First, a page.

07/26/2010 11:45 pm ET Updated May 25, 2011

Hispanic Immigrants Continue To Flee Arizona Ahead Of Crackdown

Arizona's strict new illegal immigration law, SB 1070, is set to begin enforcement this Thursday, leaving many Hispanic immigrants, both legal and illegal, less than a week to decide their course of action.

Hispanic immigrants with U.S. citizenship must choose whether to leave the state, or stay in Arizona and risk suffering what many have seen as a likelihood for racial discrimination that will take place when law enforcement officials begin the mandated practice of investigating the immigration statuses of suspected undocumented individuals during lawful stops.

The choice is a much more consequential one for illegal immigrants in Arizona. If they decide to remain in the state after Thursday, they will be living under the nation's harshest measures against illegal immigration.

According to Reuters' report:

In a sign of a gathering exodus, Mexican businesses from grocers and butcher shops to diners and beauty salons have shut their doors in recent weeks as their owners and clients leave.

On Saturday and Sunday, Reuters counted dozens of impromptu yard sales in Latino neighbourhoods in central and west Phoenix.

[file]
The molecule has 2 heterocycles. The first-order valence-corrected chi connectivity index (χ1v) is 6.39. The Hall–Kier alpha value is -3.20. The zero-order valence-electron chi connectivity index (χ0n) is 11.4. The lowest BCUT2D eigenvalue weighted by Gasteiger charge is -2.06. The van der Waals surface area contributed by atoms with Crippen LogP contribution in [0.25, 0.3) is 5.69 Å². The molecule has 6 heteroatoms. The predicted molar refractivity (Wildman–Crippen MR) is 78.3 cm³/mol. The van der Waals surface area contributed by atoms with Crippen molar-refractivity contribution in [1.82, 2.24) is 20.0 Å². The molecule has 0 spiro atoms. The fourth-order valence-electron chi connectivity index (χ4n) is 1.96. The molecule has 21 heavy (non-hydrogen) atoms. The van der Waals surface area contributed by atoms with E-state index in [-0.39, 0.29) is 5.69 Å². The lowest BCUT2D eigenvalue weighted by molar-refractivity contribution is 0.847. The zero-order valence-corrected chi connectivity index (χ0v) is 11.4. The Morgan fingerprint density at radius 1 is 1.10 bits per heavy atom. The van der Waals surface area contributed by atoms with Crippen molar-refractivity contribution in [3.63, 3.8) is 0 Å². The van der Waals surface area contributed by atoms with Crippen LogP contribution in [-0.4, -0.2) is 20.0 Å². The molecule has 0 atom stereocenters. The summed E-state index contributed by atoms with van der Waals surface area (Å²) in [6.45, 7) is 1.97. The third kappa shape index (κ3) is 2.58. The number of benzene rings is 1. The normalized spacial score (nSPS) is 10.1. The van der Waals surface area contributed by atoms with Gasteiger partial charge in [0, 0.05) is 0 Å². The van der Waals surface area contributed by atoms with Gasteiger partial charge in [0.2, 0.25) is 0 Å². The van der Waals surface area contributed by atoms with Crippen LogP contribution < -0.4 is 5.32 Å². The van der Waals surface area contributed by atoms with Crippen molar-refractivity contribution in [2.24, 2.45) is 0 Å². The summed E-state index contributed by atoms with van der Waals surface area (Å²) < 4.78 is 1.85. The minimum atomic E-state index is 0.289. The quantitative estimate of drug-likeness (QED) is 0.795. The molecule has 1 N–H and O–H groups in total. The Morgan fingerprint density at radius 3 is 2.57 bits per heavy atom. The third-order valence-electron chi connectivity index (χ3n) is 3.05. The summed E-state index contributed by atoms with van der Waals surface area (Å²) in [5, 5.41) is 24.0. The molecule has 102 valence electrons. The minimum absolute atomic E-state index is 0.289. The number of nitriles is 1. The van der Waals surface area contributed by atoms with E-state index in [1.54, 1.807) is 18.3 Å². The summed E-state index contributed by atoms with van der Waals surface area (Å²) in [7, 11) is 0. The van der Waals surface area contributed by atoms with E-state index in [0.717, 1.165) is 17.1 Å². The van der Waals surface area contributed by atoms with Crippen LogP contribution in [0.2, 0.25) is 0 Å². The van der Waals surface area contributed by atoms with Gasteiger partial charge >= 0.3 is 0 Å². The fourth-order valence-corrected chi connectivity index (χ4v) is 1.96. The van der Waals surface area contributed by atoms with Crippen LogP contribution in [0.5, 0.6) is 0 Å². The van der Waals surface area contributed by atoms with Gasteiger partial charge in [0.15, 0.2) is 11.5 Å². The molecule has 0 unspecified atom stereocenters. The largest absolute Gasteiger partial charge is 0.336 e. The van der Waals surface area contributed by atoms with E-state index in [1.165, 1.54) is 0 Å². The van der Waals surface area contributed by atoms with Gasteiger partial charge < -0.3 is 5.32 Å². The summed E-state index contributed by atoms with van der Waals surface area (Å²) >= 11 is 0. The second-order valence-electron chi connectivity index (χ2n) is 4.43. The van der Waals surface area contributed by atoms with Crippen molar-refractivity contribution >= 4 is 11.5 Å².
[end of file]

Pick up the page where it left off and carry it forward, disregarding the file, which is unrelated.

While the legal battle rages on, with several lawsuits currently mounted, including one from the United States Justice Department, activists plan more protests to oppose the impending enforcement of the law.

According to CNN:

The protesters include immigrant students, religious leaders, day laborers and members of several unions including the United Food and Commercial Workers Union, the Teamsters and the Utility Workers of America Union.

But not all Arizonans of Hispanic ancestry will be joining in opposition of Arizona's controversial immigration law.

Last week, the Arizona Latino Republican Association came out against the Justice Department's lawsuit against SB 1070, becoming the first Hispanic group to provide legal support for the new immigration policy.

Jesse Hernandez, a member of the Arizona Republican Latino Association, explained the law's opponents as misinformed fear-mongers.

"They throw out this verbiage, racist, discrimination, Nazis -- they're just trying to drum up fear among the public," Hernandez told CNN. "We live in a society that doesn't read anymore, that is spoon-fed by TV. That's why I'm challenging them to pick up the law and read it and not believe the rhetoric that is coming out from the left."